Surprise ARCs!

I would vote for this man


This contest is open internationally.

You’d think after a couple of years of being a published author, you’d have a handle on the lingo. When you start off, you’re all “What’s a first pass page? Is that a book that tries to drunkenly hit on you in a bar?” and “Line edits? You do rails of blow then do your re-read? Does that not lead to mistakes being made?” and whatnot. But after a couple of years, you feel like you should at least have a handle on the basics.

Not so, apparently.

The problem is that different publishing houses (and therefore, different colleagues) use different terms for the same thing. For example, ARCs (Advance Reader Copies) are also called “Bound Proofs”. They are also called “Galleys”. In my mind though, they’ll always be ARCs, so when my editor mails me and says  “Hey, we’re mailing you out some galleys of ENDSINGER next week” my tiny dinosaur brain concludes that finished copies are on the way, and yay team.

And then a box of actual galleys turns up on my doorstep, and I’m all “holy shit, we’re doing ARCs for this book?

Most 3rd books don’t get ARCs, see. Publishers figure it’s not worth the cost of production, since 3rd books in series already have a certain level of guaranteed readership based on the previous two books, and people aren’t likely to buy the first two books AFTER getting an ARC of the 3rd and saying “damn, that was cool, I wonder what the FUCK was going on – I’d better read the first two books so I can make sense of it all“. BUT, apparently I’m special and get ARCs for book 3. SPESHUUUUULLLLL.

Thing is, now I have a bunch of ARCs to give away.

So, first off, I’m gonna give two of em away as consolation prizes for my ENDSINGER WIDGET contest. So, book bloggers, if you haven’t started pimping my shit, go to!



How am I going to hand out the phat lewts? With a photo contest!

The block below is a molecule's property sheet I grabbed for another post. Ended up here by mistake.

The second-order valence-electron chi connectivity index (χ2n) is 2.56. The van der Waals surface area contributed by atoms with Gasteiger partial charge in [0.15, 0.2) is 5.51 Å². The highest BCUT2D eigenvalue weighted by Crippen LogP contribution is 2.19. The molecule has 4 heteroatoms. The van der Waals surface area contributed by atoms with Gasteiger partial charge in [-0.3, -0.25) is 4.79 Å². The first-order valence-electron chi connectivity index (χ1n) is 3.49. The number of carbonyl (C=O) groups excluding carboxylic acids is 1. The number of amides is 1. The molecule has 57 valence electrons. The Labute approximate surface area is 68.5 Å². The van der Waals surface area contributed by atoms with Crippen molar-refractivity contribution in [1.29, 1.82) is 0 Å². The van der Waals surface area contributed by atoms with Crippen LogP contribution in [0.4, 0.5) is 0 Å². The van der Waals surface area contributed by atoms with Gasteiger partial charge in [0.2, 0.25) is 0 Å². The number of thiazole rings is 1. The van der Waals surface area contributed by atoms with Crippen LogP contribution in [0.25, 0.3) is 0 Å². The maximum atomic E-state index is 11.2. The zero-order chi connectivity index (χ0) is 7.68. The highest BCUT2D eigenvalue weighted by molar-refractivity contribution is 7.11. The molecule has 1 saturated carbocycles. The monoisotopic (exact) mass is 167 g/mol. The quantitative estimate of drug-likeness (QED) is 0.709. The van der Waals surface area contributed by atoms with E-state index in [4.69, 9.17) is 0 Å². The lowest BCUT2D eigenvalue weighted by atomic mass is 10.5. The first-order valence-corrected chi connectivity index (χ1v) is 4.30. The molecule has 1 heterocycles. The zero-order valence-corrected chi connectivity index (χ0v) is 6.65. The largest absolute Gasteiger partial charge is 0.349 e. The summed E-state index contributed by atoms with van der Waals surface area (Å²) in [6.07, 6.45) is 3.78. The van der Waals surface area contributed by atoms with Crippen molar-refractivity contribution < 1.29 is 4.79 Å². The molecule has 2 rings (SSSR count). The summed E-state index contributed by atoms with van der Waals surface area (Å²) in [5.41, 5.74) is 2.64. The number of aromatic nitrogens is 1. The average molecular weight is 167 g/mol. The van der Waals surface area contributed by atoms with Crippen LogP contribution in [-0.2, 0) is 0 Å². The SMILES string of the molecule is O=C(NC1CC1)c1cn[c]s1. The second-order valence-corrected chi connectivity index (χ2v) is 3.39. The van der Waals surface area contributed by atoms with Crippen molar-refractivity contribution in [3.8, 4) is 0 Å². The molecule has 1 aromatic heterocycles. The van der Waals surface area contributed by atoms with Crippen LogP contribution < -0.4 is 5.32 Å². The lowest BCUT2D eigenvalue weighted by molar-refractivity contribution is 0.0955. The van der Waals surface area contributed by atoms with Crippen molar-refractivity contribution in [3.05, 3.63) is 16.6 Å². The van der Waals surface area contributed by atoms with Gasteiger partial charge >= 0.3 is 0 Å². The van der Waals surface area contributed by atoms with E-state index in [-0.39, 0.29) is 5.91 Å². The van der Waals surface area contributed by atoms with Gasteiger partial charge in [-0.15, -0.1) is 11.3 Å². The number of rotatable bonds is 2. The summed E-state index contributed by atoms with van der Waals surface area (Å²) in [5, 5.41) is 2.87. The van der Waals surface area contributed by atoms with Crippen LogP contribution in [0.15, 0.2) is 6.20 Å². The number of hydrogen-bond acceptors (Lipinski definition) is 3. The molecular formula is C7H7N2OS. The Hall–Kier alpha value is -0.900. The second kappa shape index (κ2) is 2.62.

Here’s what you do

  • Take a photo of your copy of STORMDANCER (or KINSLAYER). Make it as cool as you like – shaking hands with Omar from the Wire (he strollin’), rescuing screaming children from a burning orphanage, propping up your wobbly table, whatever.
  • Yes, you can use photoshop (see the pic above). You don’t have to – if you wanna shoot your SD just sitting on your shelf chilling next to GRRM or in the lap of an adorable child or just somewhere cool around your hometown, this is all good – I love seeing cool places I’ve never been. Whatever you want to do is cool with me – knock yourself out, my friends!
  • Send me the photo at Please include your mailing address in case you win!
  • Competition closes 1st of September. That’s a little under two weeks – if you need an extension because you’re headed to Mars or something on the 2nd, shoot me an email. Because SD being the first book on Mars would be pretty sweet.

That’s it! I’ll pick my five faves and post em on FB and send out the lewts to the winners in early September.

Have fun, peoples!



Is that brandy he's holding? Hell if I know...



Book bloggers! It’s that time of year again, where I start to throw bribery about like cabbages in an episode of Avatar: The Legend of Aang in the hope you awesome folk help me get the word out about my upcoming bookery.